async function ChatList() {
  const conversationList = fetchConversations();

  //render the list on screen
  render(conversationList, {
    onClick: (conversation) =>
      navigateTo("Chat", { conversation: conversation.sid }),
  });

  const client = await initializeTwilio();
  // if the client isn't connected wait for it to happen
  if (client.connectionState !== "connected") {
    onInit(() => {
      rerenderChatList();
    });
  }

  // add the needed listeners
  onMessageAdded((message) => {
    const conversationSId = message.conversation.sid;
    const _convToUpdate = conversationList.find(
      (x) => x.sid === conversationSId
    );
    _convToUpdate.lastMessage = message;

    // update state with the new element for the specific item in the list
    updateRenderForKey(_convToUpdate.sid, _convToUpdate);
  });
}
// Chat.js

import { findConversations } from "@barelyhuman/twilio-conversations";
import { initializeTwilio } from "../app-init.js";

async function Chat(conversation) {
  const existingChatMessages = fetchMessages(conversation);

  render(existingChatMessages, {
    onSend: (text) => {},
  });

  const client = await initializeTwilio();
  // if the client isn't connected wait for it to happen
  if (client.connectionState !== "connected") {
    onInit(() => {
      rerenderChatList();
    });
  }

  const conversationResource = findConversations(conversation);

  // this is different based as it's from the helper library
  const {
    conversation,
    onMessageAdded: onMessageAddedToConv,
    onTypingStarted: onTypingStartedInConv,
    onTypingEnded: onTypingEndedInConv,
  } = conversationResource;

  // update render since we have the resource now
  render(existingChatMessages, {
    onTextChange: (text) => {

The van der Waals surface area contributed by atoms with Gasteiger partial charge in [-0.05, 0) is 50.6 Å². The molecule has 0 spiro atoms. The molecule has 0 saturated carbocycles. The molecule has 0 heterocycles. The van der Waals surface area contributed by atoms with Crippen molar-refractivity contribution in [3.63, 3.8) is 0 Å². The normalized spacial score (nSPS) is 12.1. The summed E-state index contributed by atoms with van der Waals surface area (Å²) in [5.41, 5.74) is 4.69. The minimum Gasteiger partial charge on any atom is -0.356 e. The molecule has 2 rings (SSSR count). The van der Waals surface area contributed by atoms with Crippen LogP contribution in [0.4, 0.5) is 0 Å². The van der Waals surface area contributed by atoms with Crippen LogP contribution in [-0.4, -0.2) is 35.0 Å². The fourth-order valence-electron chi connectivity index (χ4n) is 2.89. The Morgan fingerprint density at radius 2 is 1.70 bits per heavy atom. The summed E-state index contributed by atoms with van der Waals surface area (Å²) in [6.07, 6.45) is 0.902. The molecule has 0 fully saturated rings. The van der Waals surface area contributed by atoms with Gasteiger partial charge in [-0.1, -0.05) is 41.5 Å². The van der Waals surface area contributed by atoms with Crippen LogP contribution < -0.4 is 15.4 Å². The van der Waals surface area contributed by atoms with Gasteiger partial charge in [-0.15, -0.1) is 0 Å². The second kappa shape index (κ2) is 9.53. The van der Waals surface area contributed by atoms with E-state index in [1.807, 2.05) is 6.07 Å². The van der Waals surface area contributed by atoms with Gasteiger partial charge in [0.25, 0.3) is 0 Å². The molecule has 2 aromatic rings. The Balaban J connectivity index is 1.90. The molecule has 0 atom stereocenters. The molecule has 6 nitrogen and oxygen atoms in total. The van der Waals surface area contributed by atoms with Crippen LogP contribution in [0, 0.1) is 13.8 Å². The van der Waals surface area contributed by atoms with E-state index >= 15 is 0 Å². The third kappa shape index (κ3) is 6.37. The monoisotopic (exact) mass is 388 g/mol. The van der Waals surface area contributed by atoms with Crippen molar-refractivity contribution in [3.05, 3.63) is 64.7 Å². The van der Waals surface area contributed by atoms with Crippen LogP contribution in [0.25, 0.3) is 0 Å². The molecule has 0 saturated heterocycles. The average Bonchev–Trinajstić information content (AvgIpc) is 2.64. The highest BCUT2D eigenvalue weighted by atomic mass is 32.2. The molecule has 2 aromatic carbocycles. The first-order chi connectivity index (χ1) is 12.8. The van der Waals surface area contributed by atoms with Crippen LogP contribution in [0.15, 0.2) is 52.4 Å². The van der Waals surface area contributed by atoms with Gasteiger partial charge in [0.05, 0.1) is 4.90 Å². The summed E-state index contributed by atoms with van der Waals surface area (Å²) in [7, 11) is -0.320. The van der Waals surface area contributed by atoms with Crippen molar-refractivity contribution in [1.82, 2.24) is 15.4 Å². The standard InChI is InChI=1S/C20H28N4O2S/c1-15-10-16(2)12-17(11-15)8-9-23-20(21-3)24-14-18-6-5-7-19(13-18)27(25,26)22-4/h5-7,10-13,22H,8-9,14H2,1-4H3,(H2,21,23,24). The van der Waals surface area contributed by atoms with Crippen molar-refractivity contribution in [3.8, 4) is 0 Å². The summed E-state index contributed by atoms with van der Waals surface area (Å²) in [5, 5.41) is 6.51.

conversation.typing();
    },
    onSend: (text) => {
      const _formattedMessage = {
        id: message.sid,
        text: message.body,
        status: "pending",
        user: {
          id: myUserId,
        },
      };
      conversation.sendMessage(text);
    },
  });

  // add the needed listeners
  const { unsubscribe: unsubMessageAdd } = onMessageAddedToConv((message) => {
    const _formattedMessage = {
      id: message.sid,
      text: message.body,
      status: "sent",
      user: {
        id: message.author,
      },
    };

    // update state with the new element for the specific item in the list , as it's status is now changed
    updateRenderForKey(message.id, _formattedMessage);
  });

  const { unsubscribe: unsubTypingStart } = onTypingStartedInConv(
    (participant) => {
      isTyping = true;
    }
  );

  const { unsubscribe: unsubTypingEnd } = onTypingEndedInConv((participant) => {
    isTyping = false;
  });

  // clear the listeners before your componenet unmounts to avoid overloading the event listeners
  onComponentDestroy(() => {
    unsubMessageAdd();
    unsubTypingStart();
    unsubTypingEnd();
  });
}

Everything you see here is doable with the most frameworks and the actual twilio library, the helper only created a global context to be able to use it the client even when it’s not importable and to be able to chain the client functions as needed. I repeat you can do everything I’ve done above with the twilio library. No, the above code won’t work anywhere since it’s pseudocode and there’s doesn’t exist a framework that has the above mentioned render functions the way I used them, these are just examples to be read as examples.